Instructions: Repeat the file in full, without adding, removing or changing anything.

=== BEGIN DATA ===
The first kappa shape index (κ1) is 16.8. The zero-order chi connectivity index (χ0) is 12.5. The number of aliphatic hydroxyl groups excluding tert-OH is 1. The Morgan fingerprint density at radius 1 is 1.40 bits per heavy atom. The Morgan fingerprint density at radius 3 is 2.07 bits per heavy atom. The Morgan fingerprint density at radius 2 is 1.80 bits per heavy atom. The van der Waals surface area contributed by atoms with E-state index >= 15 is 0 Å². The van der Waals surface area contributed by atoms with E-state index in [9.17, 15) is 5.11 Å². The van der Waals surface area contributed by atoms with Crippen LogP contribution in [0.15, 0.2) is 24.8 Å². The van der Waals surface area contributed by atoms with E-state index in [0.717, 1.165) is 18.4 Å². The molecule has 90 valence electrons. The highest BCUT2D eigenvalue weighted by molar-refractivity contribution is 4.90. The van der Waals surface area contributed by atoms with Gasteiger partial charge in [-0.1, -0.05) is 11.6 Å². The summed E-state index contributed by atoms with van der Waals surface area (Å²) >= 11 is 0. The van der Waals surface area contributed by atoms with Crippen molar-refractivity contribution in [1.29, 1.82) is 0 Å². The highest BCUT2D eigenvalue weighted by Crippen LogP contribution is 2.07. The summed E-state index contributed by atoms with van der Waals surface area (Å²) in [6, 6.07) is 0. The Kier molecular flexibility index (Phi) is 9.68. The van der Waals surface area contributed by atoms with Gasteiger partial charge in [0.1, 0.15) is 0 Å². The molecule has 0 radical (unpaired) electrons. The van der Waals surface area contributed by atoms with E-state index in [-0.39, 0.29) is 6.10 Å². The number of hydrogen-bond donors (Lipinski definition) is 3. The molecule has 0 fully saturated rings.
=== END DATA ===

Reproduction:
The first kappa shape index (κ1) is 16.8. The zero-order chi connectivity index (χ0) is 12.5. The number of aliphatic hydroxyl groups excluding tert-OH is 1. The Morgan fingerprint density at radius 1 is 1.40 bits per heavy atom. The Morgan fingerprint density at radius 3 is 2.07 bits per heavy atom. The Morgan fingerprint density at radius 2 is 1.80 bits per heavy atom. The van der Waals surface area contributed by atoms with E-state index >= 15 is 0 Å². The van der Waals surface area contributed by atoms with E-state index in [9.17, 15) is 5.11 Å². The van der Waals surface area contributed by atoms with Crippen LogP contribution in [0.15, 0.2) is 24.8 Å². The van der Waals surface area contributed by atoms with E-state index in [0.717, 1.165) is 18.4 Å². The molecule has 90 valence electrons. The highest BCUT2D eigenvalue weighted by molar-refractivity contribution is 4.90. The van der Waals surface area contributed by atoms with Gasteiger partial charge in [-0.1, -0.05) is 11.6 Å². The summed E-state index contributed by atoms with van der Waals surface area (Å²) >= 11 is 0. The van der Waals surface area contributed by atoms with Crippen molar-refractivity contribution in [1.29, 1.82) is 0 Å². The highest BCUT2D eigenvalue weighted by Crippen LogP contribution is 2.07. The summed E-state index contributed by atoms with van der Waals surface area (Å²) in [6, 6.07) is 0. The Kier molecular flexibility index (Phi) is 9.68. The van der Waals surface area contributed by atoms with Gasteiger partial charge in [0.1, 0.15) is 0 Å². The molecule has 0 radical (unpaired) electrons. The van der Waals surface area contributed by atoms with E-state index in [-0.39, 0.29) is 6.10 Å². The number of hydrogen-bond donors (Lipinski definition) is 3. The molecule has 0 fully saturated rings.